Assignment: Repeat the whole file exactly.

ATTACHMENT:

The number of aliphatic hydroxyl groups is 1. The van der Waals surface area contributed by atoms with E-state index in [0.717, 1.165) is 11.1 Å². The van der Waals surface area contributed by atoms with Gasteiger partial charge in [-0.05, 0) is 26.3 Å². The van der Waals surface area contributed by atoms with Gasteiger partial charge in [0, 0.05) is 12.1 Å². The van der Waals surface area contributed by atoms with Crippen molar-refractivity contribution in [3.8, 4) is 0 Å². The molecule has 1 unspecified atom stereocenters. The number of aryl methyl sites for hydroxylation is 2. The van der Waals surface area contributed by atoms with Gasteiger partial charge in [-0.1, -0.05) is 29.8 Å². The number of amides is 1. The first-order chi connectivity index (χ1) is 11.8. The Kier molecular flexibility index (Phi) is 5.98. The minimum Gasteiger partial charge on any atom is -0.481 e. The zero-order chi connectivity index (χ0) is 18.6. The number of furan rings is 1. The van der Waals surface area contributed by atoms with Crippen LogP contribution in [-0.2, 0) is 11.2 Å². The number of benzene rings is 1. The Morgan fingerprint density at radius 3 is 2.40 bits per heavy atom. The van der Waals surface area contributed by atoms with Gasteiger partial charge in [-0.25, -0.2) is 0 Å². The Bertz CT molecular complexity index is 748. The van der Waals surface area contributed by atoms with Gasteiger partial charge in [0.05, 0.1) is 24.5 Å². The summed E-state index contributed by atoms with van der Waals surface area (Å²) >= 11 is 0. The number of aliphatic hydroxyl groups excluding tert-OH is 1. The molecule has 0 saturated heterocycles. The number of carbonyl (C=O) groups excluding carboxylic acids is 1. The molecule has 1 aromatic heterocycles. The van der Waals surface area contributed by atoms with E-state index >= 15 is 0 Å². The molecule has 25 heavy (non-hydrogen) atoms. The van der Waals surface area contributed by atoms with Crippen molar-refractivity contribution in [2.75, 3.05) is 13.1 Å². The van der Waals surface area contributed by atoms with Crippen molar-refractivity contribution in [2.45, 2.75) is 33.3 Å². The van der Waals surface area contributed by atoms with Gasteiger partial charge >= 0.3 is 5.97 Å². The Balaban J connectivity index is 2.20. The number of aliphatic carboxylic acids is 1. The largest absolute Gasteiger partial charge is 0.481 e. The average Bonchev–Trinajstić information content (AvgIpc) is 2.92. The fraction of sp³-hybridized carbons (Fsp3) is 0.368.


The number of aliphatic hydroxyl groups is 1. The van der Waals surface area contributed by atoms with E-state index in [0.717, 1.165) is 11.1 Å². The van der Waals surface area contributed by atoms with Gasteiger partial charge in [-0.05, 0) is 26.3 Å². The van der Waals surface area contributed by atoms with Gasteiger partial charge in [0, 0.05) is 12.1 Å². The van der Waals surface area contributed by atoms with Crippen molar-refractivity contribution in [3.8, 4) is 0 Å². The molecule has 1 unspecified atom stereocenters. The number of aryl methyl sites for hydroxylation is 2. The van der Waals surface area contributed by atoms with Gasteiger partial charge in [-0.1, -0.05) is 29.8 Å². The number of amides is 1. The first-order chi connectivity index (χ1) is 11.8. The Kier molecular flexibility index (Phi) is 5.98. The minimum Gasteiger partial charge on any atom is -0.481 e. The zero-order chi connectivity index (χ0) is 18.6. The number of furan rings is 1. The van der Waals surface area contributed by atoms with Crippen LogP contribution in [-0.2, 0) is 11.2 Å². The number of benzene rings is 1. The Morgan fingerprint density at radius 3 is 2.40 bits per heavy atom. The van der Waals surface area contributed by atoms with Gasteiger partial charge in [-0.25, -0.2) is 0 Å². The Bertz CT molecular complexity index is 748. The van der Waals surface area contributed by atoms with Gasteiger partial charge in [0.05, 0.1) is 24.5 Å². The summed E-state index contributed by atoms with van der Waals surface area (Å²) >= 11 is 0. The number of aliphatic hydroxyl groups excluding tert-OH is 1. The molecule has 0 saturated heterocycles. The number of carbonyl (C=O) groups excluding carboxylic acids is 1. The molecule has 1 aromatic heterocycles. The van der Waals surface area contributed by atoms with E-state index >= 15 is 0 Å². The molecule has 25 heavy (non-hydrogen) atoms. The van der Waals surface area contributed by atoms with Crippen molar-refractivity contribution in [2.75, 3.05) is 13.1 Å². The van der Waals surface area contributed by atoms with Crippen molar-refractivity contribution in [2.45, 2.75) is 33.3 Å². The van der Waals surface area contributed by atoms with Gasteiger partial charge >= 0.3 is 5.97 Å². The Balaban J connectivity index is 2.20. The number of aliphatic carboxylic acids is 1. The largest absolute Gasteiger partial charge is 0.481 e. The average Bonchev–Trinajstić information content (AvgIpc) is 2.92. The fraction of sp³-hybridized carbons (Fsp3) is 0.368.